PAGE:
An evaluation of the zooplankton community at the Sheboygan River Area of Concern and non-Area of Concern comparison sites in western Lake Michigan rivers and harbors in 2016

The Great Lakes Areas of Concern (AOCs) are considered to be the most severely degraded areas within the Great Lakes basin, as defined in the Great Lakes Water Quality Agreement and amendments. Among the 43 designated AOCs are four Lake Michigan AOCs in the State of Wisconsin. The smallest of these AOCs is the Sheboygan River AOC, which was designated as an AOC because of sediment contamination fr

Collaborations, research, and adaptive management to address nonnative Phragmites australis in the Great Lakes Basin

Phragmites australis, also known as common reed, is a native North American wetland grass that has grown in North America for thousands of years. More recently, a nonnative, invasive variety of Phragmites from Eurasia is rapidly invading wetlands across the continental United States and other parts of North America, where it negatively impacts humans and the environment. U.S. Geological Survey sci

Development of an Assessment Tool for Agricultural Best Management Practice Iimplementation in the Great Lakes Restoration Initiative Priority Watersheds—Alger Creek, Tributary to Saginaw River, Michigan

The Great Lakes face a number of serious challenges that cause damage to water quality, habitat, ecology, and coastal health. Excess nutrients from point and nonpoint sources have a history of causing harmful algal blooms (HABs); since the late 1990s, a resurgence of HABs have forced beach closures and resulted in water quality impairments across the Great Lakes. Studies increasingly point to phos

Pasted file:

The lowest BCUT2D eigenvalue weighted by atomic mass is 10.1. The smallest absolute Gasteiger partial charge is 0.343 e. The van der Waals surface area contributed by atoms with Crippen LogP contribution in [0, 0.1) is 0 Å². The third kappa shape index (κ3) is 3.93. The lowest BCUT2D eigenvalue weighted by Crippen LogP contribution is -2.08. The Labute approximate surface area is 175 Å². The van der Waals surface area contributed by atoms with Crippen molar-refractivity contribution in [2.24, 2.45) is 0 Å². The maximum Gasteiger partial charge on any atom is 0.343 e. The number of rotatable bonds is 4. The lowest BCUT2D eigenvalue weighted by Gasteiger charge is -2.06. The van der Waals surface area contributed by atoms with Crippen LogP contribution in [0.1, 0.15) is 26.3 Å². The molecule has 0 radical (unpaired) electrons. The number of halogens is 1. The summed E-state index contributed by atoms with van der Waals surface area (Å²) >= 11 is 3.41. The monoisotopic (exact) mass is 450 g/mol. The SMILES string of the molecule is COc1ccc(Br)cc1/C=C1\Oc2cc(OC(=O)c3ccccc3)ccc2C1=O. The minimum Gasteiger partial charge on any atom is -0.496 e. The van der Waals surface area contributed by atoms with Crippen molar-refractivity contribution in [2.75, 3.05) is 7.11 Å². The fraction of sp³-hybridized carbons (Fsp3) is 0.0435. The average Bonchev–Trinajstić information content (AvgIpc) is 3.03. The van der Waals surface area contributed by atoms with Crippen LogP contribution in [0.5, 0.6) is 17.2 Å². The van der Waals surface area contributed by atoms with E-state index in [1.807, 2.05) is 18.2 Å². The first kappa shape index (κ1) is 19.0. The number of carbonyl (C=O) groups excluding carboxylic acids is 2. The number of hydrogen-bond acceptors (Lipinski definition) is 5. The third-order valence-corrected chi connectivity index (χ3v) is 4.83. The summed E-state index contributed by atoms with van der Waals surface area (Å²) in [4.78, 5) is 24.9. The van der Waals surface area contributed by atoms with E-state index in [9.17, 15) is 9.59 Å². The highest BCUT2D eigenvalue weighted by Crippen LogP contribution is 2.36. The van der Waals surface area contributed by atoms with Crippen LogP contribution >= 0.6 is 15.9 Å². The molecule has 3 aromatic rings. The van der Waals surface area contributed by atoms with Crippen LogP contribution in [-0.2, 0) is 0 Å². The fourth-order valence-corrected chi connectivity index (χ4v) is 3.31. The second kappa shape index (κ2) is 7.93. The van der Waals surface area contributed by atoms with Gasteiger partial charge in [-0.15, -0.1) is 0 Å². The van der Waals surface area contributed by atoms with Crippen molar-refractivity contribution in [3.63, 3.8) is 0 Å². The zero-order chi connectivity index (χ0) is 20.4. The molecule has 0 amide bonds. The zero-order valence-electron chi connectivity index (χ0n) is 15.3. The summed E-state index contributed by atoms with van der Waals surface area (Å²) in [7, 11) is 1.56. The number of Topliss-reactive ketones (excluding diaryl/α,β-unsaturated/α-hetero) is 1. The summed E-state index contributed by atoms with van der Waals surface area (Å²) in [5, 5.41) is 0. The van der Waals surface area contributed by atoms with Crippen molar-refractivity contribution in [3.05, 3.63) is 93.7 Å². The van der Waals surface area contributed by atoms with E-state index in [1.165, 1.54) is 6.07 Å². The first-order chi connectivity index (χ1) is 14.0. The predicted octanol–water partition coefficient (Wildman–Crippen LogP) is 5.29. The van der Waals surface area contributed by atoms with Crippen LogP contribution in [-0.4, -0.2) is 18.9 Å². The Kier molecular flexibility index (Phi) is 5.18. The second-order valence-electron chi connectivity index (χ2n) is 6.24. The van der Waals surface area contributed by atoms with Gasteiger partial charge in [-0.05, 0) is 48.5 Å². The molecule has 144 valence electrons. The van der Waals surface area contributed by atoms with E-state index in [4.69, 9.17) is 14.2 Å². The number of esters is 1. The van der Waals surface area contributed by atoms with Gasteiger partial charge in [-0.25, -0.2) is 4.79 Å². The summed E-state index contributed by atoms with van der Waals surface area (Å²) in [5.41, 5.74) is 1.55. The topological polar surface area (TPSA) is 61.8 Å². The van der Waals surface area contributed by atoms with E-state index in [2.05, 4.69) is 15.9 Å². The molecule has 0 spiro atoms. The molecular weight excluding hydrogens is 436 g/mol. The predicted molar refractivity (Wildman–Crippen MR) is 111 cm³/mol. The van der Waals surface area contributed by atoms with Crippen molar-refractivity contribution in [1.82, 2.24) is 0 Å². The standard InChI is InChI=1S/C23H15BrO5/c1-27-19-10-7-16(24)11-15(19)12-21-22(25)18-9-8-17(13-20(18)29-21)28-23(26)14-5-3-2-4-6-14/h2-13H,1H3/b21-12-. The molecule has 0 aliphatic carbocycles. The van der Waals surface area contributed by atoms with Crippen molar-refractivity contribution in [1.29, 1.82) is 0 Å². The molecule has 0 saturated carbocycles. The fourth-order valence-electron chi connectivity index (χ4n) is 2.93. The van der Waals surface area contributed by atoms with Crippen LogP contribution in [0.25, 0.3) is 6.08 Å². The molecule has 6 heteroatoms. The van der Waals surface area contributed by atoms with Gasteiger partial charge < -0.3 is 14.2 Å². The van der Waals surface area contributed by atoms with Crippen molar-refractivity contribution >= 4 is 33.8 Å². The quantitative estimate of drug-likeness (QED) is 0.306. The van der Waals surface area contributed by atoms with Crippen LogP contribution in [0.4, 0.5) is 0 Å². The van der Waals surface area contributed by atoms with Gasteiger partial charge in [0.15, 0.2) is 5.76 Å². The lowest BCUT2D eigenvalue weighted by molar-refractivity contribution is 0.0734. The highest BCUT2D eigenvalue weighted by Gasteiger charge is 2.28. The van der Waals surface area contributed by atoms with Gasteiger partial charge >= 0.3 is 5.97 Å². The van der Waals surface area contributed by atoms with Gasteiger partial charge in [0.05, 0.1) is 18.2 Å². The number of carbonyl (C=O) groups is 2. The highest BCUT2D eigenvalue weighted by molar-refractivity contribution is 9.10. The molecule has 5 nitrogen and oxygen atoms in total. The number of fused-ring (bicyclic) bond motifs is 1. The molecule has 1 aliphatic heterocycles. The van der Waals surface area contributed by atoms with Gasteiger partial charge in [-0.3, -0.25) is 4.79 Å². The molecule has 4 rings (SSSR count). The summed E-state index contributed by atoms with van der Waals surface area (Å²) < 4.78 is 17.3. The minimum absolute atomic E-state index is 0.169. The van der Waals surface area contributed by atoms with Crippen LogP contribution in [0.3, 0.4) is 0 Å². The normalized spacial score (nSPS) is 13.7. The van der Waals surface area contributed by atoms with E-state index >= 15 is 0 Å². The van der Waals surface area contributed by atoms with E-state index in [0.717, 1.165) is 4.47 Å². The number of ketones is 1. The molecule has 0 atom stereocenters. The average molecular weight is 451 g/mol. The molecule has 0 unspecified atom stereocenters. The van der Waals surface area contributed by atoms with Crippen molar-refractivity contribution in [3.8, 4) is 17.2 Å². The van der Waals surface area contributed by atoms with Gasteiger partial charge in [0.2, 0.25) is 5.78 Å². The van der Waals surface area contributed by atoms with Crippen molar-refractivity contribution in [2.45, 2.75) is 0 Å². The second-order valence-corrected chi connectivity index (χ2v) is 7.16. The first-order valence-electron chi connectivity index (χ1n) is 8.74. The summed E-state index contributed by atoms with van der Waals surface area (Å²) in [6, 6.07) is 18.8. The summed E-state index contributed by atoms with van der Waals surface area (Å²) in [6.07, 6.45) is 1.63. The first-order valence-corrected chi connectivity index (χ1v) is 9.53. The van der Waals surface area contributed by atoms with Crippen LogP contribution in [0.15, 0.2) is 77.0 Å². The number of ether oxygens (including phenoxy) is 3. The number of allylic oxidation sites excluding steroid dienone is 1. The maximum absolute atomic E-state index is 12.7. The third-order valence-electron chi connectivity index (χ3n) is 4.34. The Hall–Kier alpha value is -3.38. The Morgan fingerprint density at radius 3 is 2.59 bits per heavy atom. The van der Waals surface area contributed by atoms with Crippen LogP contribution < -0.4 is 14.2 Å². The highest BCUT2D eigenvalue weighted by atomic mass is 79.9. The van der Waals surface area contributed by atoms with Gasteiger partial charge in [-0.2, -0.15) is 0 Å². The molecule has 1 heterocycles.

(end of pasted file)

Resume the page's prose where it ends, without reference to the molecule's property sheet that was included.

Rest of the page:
Development of an Assessment Tool for Agricultural Best Management Practice Implementation in the Great Lakes Restoration Initiative Priority Watersheds—Eagle Creek, Tributary to Maumee River, Ohio

Introduction The Great Lakes face a number of serious challenges that cause damage to water quality, habitat, ecology, and coastal health. Excess nutrients from point and nonpoint sources have a history of causing harmful algal blooms (HABs); since the late 1990s, a resurgence of HABs have forced beach closures and resulted in water quality impairments across the Great Lakes. Studies increasingly

Development of an Assessment Tool for Agricultural Best Management Practice Implementation in the Great Lakes Restoration Initiative Priority Watersheds—Upper East River, Tributary to Green Bay, Wisconsin

Introduction The Great Lakes face a number of serious challenges that cause damage to water quality, habitat, ecology, and coastal health. Excess nutrients from point and nonpoint sources have a history of causing harmful algal blooms (HABs); since the late 1990s, a resurgence of HABs have forced beach closures and resulted in water quality impairments across the Great Lakes. Studies increasingly

Assessment of general health of fishes collected at selected sites in the Great Lakes Basin In 2012

During the past decade, there has been a substantive increase in the detection of “emerging contaminants”, defined as a new substance, chemical, or metabolite in the environment; or a legacy substance with a newly expanded distribution, altered release, or a newly recognized effect (such as endocrine disruption). Emerging contaminants include substances such as biogenic hormones (human and animal)